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Immunizations for seniors

Belv shots blog.jpgVaccines are especially important for adults ages 65 and over. As you age, your immune system weakens and less able to fight off illness and infections. Seniors are more vulnerable to flu, pneumonia, and shingles and other illnesses, which are dangerous on their own but can also have long-term, or even fatal, complications.

Vaccines build up your immune systems by triggering a response to the same germs that cause disease. But the germs and viruses in vaccines are dead or have been weakened so they can’t cause full-blown illness. Some vaccines contain only a part of the disease germ.

Being exposed to these dead or weakened viruses stimulates your immune system to produce antibodies. Once you have the antibodies to fight off the disease, you are immune and protected against illness.

Vaccines are generally inexpensive and accessible, yet tens of thousands of adults die each year from diseases that can be prevented by vaccines.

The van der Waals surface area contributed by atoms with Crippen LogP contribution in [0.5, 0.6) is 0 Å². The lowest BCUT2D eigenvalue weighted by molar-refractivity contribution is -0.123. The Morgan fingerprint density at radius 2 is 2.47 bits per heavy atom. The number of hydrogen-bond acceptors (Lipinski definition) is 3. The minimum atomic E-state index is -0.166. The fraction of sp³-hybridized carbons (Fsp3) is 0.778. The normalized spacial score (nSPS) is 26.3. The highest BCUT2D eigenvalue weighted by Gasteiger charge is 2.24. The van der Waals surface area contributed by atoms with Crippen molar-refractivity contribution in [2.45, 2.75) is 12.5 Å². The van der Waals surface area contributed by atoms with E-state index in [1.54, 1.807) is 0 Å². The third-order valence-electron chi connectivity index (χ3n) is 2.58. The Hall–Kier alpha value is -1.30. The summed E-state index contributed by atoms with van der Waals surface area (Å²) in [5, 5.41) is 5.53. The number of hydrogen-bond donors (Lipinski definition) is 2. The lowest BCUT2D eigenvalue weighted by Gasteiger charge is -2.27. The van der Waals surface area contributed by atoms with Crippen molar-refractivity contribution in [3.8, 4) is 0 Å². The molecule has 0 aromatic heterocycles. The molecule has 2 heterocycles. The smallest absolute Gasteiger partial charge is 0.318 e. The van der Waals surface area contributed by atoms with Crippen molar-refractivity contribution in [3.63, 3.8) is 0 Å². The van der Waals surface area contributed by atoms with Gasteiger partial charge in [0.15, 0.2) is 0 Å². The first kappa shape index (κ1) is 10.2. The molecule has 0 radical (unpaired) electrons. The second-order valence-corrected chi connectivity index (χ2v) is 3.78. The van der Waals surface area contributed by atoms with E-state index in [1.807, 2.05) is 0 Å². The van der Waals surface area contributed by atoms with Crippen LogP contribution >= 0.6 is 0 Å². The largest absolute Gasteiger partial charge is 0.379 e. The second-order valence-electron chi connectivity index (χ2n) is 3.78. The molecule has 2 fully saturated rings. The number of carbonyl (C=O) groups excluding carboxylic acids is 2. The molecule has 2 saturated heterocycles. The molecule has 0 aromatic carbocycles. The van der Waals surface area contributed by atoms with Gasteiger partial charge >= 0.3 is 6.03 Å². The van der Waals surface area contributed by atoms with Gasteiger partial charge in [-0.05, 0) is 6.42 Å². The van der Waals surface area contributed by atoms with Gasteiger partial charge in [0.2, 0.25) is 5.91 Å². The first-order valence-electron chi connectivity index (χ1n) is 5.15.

If you have an ongoing health condition such as diabetes or heart disease, then getting vaccinated is especially important. Vaccines can protect you from disease, complications and even death. For seniors, it’s much easier to prevent serious illness than to go through recovery.
Getting vaccinated can help keep you, your family and your community healthy.

For those ages 65 and older, the Centers for Disease Control and Prevention recommends:

•    You should get flu vaccine every year.
•    You should get 1 dose of Tdap if you did not get it as a child or adult. You should also get a Td booster every 10 years. Women should get 1 dose of Tdap during every pregnancy.
•    There are 2 types of zoster vaccine. You should get 2 doses of RZV at age 50 years or older (preferred) or 1 dose of ZVL at age 60 years or older, even if you had shingles before.
•    There are 2 types of pneumococcal vaccine. You should get 1 dose of PCV13 and at least 1 dose of PPSV23 depending on your age and health condition.
•    If you did not receive immunization for chickenpox as a child, consult your physician about this vaccination.

According to the National Council on Aging, Medicare should pay all or part of the cost of vaccinations for influenza, shingles, pneumococcal disease and hepatitis B.

Consult your healthcare provider to find out what course of vaccinations would be safest and most effective for you.